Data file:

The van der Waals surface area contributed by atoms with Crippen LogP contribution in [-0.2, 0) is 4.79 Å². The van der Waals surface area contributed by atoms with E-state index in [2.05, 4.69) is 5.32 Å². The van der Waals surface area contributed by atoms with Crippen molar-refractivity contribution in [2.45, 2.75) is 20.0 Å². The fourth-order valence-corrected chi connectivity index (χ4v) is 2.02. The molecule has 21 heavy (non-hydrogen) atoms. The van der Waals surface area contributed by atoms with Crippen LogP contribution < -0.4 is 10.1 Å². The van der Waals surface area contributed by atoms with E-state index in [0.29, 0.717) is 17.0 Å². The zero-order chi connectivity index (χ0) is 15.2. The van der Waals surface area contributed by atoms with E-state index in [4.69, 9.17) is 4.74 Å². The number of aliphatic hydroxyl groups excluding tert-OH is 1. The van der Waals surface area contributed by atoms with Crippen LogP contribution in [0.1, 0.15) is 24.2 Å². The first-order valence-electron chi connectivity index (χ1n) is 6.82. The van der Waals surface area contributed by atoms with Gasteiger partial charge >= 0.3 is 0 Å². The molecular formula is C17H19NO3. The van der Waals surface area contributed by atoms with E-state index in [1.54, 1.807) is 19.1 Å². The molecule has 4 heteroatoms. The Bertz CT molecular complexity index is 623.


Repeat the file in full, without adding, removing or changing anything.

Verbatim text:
The van der Waals surface area contributed by atoms with Crippen LogP contribution in [-0.2, 0) is 4.79 Å². The van der Waals surface area contributed by atoms with E-state index in [2.05, 4.69) is 5.32 Å². The van der Waals surface area contributed by atoms with Crippen molar-refractivity contribution in [2.45, 2.75) is 20.0 Å². The fourth-order valence-corrected chi connectivity index (χ4v) is 2.02. The molecule has 21 heavy (non-hydrogen) atoms. The van der Waals surface area contributed by atoms with Crippen LogP contribution < -0.4 is 10.1 Å². The van der Waals surface area contributed by atoms with E-state index in [0.29, 0.717) is 17.0 Å². The zero-order chi connectivity index (χ0) is 15.2. The van der Waals surface area contributed by atoms with E-state index in [4.69, 9.17) is 4.74 Å². The number of aliphatic hydroxyl groups excluding tert-OH is 1. The van der Waals surface area contributed by atoms with Crippen LogP contribution in [0.1, 0.15) is 24.2 Å². The first-order valence-electron chi connectivity index (χ1n) is 6.82. The van der Waals surface area contributed by atoms with Gasteiger partial charge >= 0.3 is 0 Å². The molecular formula is C17H19NO3. The van der Waals surface area contributed by atoms with E-state index in [1.54, 1.807) is 19.1 Å². The molecule has 4 heteroatoms. The Bertz CT molecular complexity index is 623.